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Louise Glück, Nobel-winning poet of terse and candid lyricism, dies at 80
Nobel laureate Louise Glück has died at 80
NEW YORK (AP) — Nobel laureate Louise Glück, a poet of unblinking candor and perception who wove classical allusions, philosophical reveries, bittersweet memories and humorous asides into indelible portraits of a fallen and heartrending world, has died at 80.
Glück's death was confirmed Friday by Jonathan Galassi, her editor at Farrar, Straus & Giroux. She died of cancer at her home in Cambridge, Massachusetts, according to her publisher. A former student of Glück's, the Pulitzer Prize-winning poet Jorie Graham, said that the author had only recently been diagnosed.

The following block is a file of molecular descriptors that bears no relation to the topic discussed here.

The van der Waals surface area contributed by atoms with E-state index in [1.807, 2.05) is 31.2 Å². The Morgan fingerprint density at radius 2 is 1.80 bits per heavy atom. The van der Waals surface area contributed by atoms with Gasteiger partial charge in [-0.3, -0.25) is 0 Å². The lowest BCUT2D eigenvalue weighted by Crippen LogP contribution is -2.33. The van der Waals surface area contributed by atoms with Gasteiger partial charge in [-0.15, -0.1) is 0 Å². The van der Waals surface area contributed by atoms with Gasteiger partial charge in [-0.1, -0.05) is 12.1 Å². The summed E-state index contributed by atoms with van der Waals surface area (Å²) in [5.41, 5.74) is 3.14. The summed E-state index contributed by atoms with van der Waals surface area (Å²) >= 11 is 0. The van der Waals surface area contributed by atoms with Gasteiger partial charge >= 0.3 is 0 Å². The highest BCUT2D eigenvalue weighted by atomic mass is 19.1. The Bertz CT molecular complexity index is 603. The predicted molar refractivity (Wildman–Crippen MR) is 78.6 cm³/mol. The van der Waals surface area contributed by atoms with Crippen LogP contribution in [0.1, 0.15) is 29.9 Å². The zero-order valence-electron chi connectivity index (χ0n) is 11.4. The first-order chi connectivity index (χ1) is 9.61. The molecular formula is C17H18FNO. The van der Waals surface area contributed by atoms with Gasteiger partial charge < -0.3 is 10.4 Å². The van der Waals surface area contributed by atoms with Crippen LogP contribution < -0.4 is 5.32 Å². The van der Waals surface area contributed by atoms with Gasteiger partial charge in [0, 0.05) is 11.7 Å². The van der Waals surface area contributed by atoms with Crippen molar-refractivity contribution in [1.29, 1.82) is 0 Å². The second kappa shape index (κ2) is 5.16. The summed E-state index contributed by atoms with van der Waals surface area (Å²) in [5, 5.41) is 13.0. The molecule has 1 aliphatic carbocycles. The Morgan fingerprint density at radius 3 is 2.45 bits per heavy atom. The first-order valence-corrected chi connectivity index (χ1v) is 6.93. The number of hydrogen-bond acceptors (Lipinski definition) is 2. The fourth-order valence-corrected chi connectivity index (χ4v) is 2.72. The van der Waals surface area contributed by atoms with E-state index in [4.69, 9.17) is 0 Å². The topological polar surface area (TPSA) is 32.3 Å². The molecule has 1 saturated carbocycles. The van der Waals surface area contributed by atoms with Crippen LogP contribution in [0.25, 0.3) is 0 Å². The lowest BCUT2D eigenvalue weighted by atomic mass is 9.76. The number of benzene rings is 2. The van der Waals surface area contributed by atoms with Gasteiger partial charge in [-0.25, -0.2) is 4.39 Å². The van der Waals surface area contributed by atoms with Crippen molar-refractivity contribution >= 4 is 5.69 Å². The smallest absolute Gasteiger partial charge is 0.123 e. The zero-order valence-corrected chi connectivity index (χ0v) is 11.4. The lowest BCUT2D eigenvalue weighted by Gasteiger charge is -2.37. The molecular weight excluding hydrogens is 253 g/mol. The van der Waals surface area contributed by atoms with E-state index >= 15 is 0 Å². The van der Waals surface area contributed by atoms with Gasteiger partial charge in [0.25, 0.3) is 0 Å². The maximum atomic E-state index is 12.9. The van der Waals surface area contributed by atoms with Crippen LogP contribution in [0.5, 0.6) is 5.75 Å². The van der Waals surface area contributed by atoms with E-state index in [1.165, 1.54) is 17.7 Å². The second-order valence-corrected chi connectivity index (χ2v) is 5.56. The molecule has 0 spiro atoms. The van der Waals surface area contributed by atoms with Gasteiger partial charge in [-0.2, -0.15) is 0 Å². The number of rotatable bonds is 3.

“I find it very much like her that she only learned she had cancer a few days before dying from it,” Graham said. “Her whole sensibility — both on and off the page — was cut that close to the spine of time.”
In a career spanning more than 60 years, Glück forged a narrative of trauma, disillusion, stasis and longing, spelled by moments — but only moments — of ecstasy and contentment. In awarding her the literature prize in 2020, the first time an American poet had been honored since T.S. Eliot in 1948, Nobel judges praised “her unmistakable poetic voice that with austere beauty makes individual existence universal.”